Presbyterian Church (USA) lost approximately 56,000 active members and closed more than 100 congregations in 2020, according to a recent annual report on denominational statistics.
The PCUSA Office of the General Assembly released the annual statistics on membership and giving on Monday, which included minutes from the 224th General Assembly.
According to Section IV of the minutes on statistics, PCUSA had approximately 1.245 million active members in 2020, down from 1.302 million in 2019, or a decline of 56,689.
The data is derived from reporting by 82% of PCUSA churches, which represent 90% of the denomination's membership.
The largest Presbyterian denomination in the United States also saw a drop in congregations, going from 9,041 in 2019 to 8,925 in 2020.
Although 2020 was a year of pandemic lockdowns, which impacted churches of all denominations, PCUSA losses were comparable to 2019, when the denomination reported losing around 50,000 members and closing 120 congregations.
Over the past several years, as with other mainline Protestant denominations, PCUSA has experienced a considerable decline in membership numbers and congregations.
The decline in membership comes as data has shown in recent years a decline in Americans who consider themselves Christians and a rise of Americans who consider themselves religiously unaffiliated.
Another factor for PCUSA has been the theological direction of the church, as its affirmation of gay clergy led several congregations to leave the denomination in protest in recent years.
The OGA report documents were released exclusively in a digital format for the first time in the denomination's history.
PCUSA OGA Stated Clerk Rev. J. Herbert Nelson II said in the announcement that this switch to digital was partly in response to the decline in revenue the church has experienced.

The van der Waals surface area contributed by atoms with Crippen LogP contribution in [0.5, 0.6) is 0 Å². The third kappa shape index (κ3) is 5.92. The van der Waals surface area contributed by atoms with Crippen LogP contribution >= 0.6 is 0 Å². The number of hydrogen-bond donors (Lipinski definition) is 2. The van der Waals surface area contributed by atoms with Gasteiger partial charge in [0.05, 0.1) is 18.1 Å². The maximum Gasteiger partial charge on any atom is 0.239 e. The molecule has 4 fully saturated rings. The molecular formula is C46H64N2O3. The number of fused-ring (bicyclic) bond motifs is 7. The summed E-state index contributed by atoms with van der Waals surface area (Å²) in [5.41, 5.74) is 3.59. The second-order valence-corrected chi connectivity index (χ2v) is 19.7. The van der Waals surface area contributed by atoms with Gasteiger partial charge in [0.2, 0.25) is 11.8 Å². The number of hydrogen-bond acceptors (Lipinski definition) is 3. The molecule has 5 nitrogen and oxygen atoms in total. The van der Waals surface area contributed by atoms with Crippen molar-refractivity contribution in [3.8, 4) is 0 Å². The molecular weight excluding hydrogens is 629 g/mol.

“For one, it costs approximately $25,000 to produce 2,000 copies of this book. Secondly, it can quickly become outdated as things change throughout the church,” stated Nelson.
“I have said many times over the past year that we need to be moving the church forward in the 21st century. … But economics have also prompted us to make smarter decisions on how per capita dollars are spent. We find this to be more efficient and timelier, giving Presbyterian leaders the information they need in real time.”
Additionally, PCUSA has openly considered no longer hosting its biennial General Assembly as a mass gathering due to financial woes and declining membership.
In a statement last August, Nelson attributed this plan to end “the big tent General Assembly” due to declining membership and financial giving.
“That is happening, basically, because we are at a place financially with the drying up of per capita as it is and the whole system is strained with regards to the fallout in the denomination with membership loss,” he said last year.
“Dealing with the issue that we are not a denomination right now ... that can afford the kinds of things that we have been doing.”